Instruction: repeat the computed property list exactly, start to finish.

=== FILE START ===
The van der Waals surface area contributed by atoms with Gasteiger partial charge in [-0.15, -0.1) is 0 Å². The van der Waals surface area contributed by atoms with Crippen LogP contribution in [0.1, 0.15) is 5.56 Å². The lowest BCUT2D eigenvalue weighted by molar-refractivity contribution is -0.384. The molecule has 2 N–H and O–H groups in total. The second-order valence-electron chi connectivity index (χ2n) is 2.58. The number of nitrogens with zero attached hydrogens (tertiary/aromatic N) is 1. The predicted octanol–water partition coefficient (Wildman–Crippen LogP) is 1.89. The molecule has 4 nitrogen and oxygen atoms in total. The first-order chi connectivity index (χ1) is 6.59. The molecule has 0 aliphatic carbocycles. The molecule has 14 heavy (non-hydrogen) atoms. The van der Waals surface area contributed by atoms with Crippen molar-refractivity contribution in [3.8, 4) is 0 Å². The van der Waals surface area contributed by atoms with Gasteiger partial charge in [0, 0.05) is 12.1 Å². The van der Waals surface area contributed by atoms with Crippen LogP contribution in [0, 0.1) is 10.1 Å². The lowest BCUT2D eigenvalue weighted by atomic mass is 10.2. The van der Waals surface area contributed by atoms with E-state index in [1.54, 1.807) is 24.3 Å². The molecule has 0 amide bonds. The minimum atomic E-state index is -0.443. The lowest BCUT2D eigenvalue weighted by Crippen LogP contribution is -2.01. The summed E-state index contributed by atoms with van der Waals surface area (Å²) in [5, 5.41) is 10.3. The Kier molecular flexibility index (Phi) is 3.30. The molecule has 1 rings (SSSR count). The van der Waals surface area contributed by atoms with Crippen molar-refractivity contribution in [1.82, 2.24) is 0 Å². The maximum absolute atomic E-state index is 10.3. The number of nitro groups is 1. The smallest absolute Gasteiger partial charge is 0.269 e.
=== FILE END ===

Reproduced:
The van der Waals surface area contributed by atoms with Gasteiger partial charge in [-0.15, -0.1) is 0 Å². The van der Waals surface area contributed by atoms with Crippen LogP contribution in [0.1, 0.15) is 5.56 Å². The lowest BCUT2D eigenvalue weighted by molar-refractivity contribution is -0.384. The molecule has 2 N–H and O–H groups in total. The second-order valence-electron chi connectivity index (χ2n) is 2.58. The number of nitrogens with zero attached hydrogens (tertiary/aromatic N) is 1. The predicted octanol–water partition coefficient (Wildman–Crippen LogP) is 1.89. The molecule has 4 nitrogen and oxygen atoms in total. The first-order chi connectivity index (χ1) is 6.59. The molecule has 0 aliphatic carbocycles. The molecule has 14 heavy (non-hydrogen) atoms. The van der Waals surface area contributed by atoms with Crippen molar-refractivity contribution in [3.8, 4) is 0 Å². The van der Waals surface area contributed by atoms with Gasteiger partial charge in [0, 0.05) is 12.1 Å². The van der Waals surface area contributed by atoms with Crippen LogP contribution in [0, 0.1) is 10.1 Å². The lowest BCUT2D eigenvalue weighted by atomic mass is 10.2. The van der Waals surface area contributed by atoms with E-state index in [1.54, 1.807) is 24.3 Å². The molecule has 0 amide bonds. The minimum atomic E-state index is -0.443. The lowest BCUT2D eigenvalue weighted by Crippen LogP contribution is -2.01. The summed E-state index contributed by atoms with van der Waals surface area (Å²) in [5, 5.41) is 10.3. The Kier molecular flexibility index (Phi) is 3.30. The molecule has 1 rings (SSSR count). The van der Waals surface area contributed by atoms with Crippen molar-refractivity contribution in [1.82, 2.24) is 0 Å². The maximum absolute atomic E-state index is 10.3. The number of nitro groups is 1. The smallest absolute Gasteiger partial charge is 0.269 e.